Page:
Automotive research firm Polk said that the average age of light vehicles in the U.S. continues to rise and has reached a record high of 10.8 years in 2011. According to Polk’s analysis of national vehicle registration data, the average age of light vehicles has had a steady increase since 1995 but it has been at a faster rate during the last five years. When cars and light trucks are pitted against each other, the cars were found to still be older than light trucks by several months, slightly rising from an average age of 11 years in 2010 to 11.1 years in 2011.
Meanwhile, the light trucks rose from an average of 10.1 years in 2010 to 10.4 years in 2011. Mark Seng, global aftermarket practice leader at Polk, said that the expanding age of light vehicles on U.S. roads and the increasing length of vehicle ownership should offer growth opportunity for the automotive service and parts business. Seng added that there is an increased business opportunity with customers who require vehicle service by the dealer service departments, independent repair facilities, and aftermarket parts suppliers.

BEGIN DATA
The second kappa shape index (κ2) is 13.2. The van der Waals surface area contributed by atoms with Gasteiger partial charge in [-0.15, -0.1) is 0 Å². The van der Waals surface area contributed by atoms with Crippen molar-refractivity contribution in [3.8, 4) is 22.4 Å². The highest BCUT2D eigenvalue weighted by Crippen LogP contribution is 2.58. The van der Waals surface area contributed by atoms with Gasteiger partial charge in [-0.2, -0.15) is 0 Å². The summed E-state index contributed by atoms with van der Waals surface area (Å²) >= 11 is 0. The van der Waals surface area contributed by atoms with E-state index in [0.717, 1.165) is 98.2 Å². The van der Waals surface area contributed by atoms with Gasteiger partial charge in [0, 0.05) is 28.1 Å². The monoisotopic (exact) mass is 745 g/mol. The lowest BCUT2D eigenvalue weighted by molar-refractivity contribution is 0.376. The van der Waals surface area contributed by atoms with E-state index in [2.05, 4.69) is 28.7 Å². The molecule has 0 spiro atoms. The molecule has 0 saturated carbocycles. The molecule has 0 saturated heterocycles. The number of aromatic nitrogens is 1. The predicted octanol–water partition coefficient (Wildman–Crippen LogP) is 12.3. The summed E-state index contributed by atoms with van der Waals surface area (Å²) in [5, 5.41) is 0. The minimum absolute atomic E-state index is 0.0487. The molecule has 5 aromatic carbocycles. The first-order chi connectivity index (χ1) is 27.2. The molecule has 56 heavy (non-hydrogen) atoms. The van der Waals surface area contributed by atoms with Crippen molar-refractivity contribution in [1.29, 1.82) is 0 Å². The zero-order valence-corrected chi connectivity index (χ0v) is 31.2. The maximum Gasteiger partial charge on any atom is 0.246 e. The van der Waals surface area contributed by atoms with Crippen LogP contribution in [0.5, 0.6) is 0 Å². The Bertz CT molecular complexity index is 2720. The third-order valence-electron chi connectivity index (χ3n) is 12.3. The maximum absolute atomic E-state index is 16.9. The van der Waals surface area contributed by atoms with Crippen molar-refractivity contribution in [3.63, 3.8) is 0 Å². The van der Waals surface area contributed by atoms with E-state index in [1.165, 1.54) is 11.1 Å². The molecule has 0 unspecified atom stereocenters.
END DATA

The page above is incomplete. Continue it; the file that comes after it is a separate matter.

However, Polk estimates that the rate of aging will slow down as new vehicle sales recover in 2011 and continue to rise in the next two years. In addition, the National Automobile Dealers Association and several other analysts believe that U.S. light-vehicle sales will increase this year. NADA’s chief economist Paul Taylor had estimated that 2012 new car sales will surpass 13.9 million due to the number of aging vehicles on the road. Other analysts predict that U.S. sales will exceed 14 million units this year. In 2011, U.S. light-vehicle sales increased by 10% to 12.8 million units when compared to 2010 sales.